And it helped me realize that what people really didn't appreciate in the medical world, was how many concussions were actually happening. There a ton of studies out there that talked about the fact that five percent of football players or hockey players or soccer players each year were diagnosed with a concussion.

But there were a small group of studies that actually asked the players, you know, because you don't tell an athletic trainer when you have a concussion. Because: A, you don't want to come out; and B, you don't really even know you have the injury.

The studies that asked the players directly, it wasn't five percent who had concussions, it was 50 percent each year. So one out of every two players on a football field got dinged each year, and if that was truly the case, then we did not have a handle on the situation at all.

DAVIES: We're speaking with Christopher Nowinski. We'll talk more after a break. This is FRESH AIR.

(Soundbite of song, "Night Clubbing")

DAVIES: If you're just joining us, our guest is Christopher Nowinski. He was a college football player and former pro wrestler who's been an activist to reduce head injuries in football and other sports. He's also the author of the book "Head Games: Football's Concussion Crisis."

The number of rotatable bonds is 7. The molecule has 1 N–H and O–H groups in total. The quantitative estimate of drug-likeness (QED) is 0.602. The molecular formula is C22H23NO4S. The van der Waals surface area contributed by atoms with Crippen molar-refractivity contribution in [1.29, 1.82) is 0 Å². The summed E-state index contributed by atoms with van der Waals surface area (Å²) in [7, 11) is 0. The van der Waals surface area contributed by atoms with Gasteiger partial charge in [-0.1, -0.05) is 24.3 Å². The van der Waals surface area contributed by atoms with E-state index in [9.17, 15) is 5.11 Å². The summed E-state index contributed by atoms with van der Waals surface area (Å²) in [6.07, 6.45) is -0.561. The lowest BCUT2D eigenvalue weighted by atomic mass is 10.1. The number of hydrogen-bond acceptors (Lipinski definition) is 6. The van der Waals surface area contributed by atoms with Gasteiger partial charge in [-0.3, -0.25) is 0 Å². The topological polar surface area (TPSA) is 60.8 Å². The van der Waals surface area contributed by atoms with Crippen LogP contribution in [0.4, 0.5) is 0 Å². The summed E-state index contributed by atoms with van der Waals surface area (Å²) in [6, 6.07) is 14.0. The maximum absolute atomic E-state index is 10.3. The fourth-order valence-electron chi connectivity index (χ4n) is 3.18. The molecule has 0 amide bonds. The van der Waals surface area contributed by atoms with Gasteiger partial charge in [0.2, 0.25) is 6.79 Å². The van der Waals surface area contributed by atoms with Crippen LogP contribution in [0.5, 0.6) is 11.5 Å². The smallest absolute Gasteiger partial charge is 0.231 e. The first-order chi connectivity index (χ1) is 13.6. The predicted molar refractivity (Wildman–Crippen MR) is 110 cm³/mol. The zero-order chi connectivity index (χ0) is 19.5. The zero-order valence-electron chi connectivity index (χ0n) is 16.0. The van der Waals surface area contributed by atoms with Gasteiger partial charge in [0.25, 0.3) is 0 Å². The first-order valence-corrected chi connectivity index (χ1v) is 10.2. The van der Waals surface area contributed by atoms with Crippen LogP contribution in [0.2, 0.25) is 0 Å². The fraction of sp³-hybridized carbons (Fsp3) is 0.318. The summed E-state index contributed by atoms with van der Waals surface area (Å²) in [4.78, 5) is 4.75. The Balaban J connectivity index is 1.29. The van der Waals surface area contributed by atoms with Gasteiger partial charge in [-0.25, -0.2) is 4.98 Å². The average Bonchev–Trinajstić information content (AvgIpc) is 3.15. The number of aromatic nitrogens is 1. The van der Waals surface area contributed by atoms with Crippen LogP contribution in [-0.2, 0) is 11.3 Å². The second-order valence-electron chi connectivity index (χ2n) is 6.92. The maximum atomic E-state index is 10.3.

In 2006, you wrote the book "Head Games," and I'd like you to tell us the story of Andre Waters and your involvement with him.

Mr. NOWINSKI: Right, so I put all that information into "Head Games," and then a month after the book came out, I read about Andre Waters committing suicide. He was a strong safety for the Philadelphia Eagles and a guy I grew up watching in great battles with the Chicago Bears.

So in the book, in Chapter four, I profiled the medical examiner, named Bennet Omalu, who had studied the brains of two Pittsburgh Steelers who had died in Allegheny County, where he worked, and decided to take a look inside their brains to see if the symptoms that they had shown throughout their lives, and they both struggled mightily in their 40s before dying young, may have been correlated to the disease chronic traumatic encephalopathy, also known as dementia pugilistica, punch-drunk disease.